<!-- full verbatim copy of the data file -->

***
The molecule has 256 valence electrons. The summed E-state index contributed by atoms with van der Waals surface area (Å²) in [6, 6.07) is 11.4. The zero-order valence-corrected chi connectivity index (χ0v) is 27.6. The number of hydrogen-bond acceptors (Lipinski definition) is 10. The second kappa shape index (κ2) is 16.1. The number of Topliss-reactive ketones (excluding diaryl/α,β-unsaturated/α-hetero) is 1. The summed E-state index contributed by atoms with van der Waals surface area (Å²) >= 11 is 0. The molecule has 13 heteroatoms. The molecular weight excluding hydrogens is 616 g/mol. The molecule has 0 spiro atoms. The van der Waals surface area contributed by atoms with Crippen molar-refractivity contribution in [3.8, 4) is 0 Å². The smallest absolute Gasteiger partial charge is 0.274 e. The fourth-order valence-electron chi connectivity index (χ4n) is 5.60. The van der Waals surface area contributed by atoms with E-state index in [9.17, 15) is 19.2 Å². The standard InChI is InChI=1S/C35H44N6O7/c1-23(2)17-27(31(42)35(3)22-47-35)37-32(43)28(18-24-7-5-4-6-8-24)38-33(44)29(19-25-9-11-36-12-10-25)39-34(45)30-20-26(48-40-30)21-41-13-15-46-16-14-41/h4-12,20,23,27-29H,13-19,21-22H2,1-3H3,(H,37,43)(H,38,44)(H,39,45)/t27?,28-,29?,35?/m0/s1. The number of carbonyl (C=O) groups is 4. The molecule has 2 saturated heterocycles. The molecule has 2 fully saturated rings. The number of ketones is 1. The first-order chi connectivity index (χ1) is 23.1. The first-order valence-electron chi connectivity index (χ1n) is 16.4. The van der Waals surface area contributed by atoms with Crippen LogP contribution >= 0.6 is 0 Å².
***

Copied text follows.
The molecule has 256 valence electrons. The summed E-state index contributed by atoms with van der Waals surface area (Å²) in [6, 6.07) is 11.4. The zero-order valence-corrected chi connectivity index (χ0v) is 27.6. The number of hydrogen-bond acceptors (Lipinski definition) is 10. The second kappa shape index (κ2) is 16.1. The number of Topliss-reactive ketones (excluding diaryl/α,β-unsaturated/α-hetero) is 1. The summed E-state index contributed by atoms with van der Waals surface area (Å²) >= 11 is 0. The molecule has 13 heteroatoms. The molecular weight excluding hydrogens is 616 g/mol. The molecule has 0 spiro atoms. The van der Waals surface area contributed by atoms with Crippen molar-refractivity contribution in [3.8, 4) is 0 Å². The smallest absolute Gasteiger partial charge is 0.274 e. The fourth-order valence-electron chi connectivity index (χ4n) is 5.60. The van der Waals surface area contributed by atoms with E-state index in [9.17, 15) is 19.2 Å². The standard InChI is InChI=1S/C35H44N6O7/c1-23(2)17-27(31(42)35(3)22-47-35)37-32(43)28(18-24-7-5-4-6-8-24)38-33(44)29(19-25-9-11-36-12-10-25)39-34(45)30-20-26(48-40-30)21-41-13-15-46-16-14-41/h4-12,20,23,27-29H,13-19,21-22H2,1-3H3,(H,37,43)(H,38,44)(H,39,45)/t27?,28-,29?,35?/m0/s1. The number of carbonyl (C=O) groups is 4. The molecule has 2 saturated heterocycles. The molecule has 2 fully saturated rings. The number of ketones is 1. The first-order chi connectivity index (χ1) is 23.1. The first-order valence-electron chi connectivity index (χ1n) is 16.4. The van der Waals surface area contributed by atoms with Crippen LogP contribution >= 0.6 is 0 Å².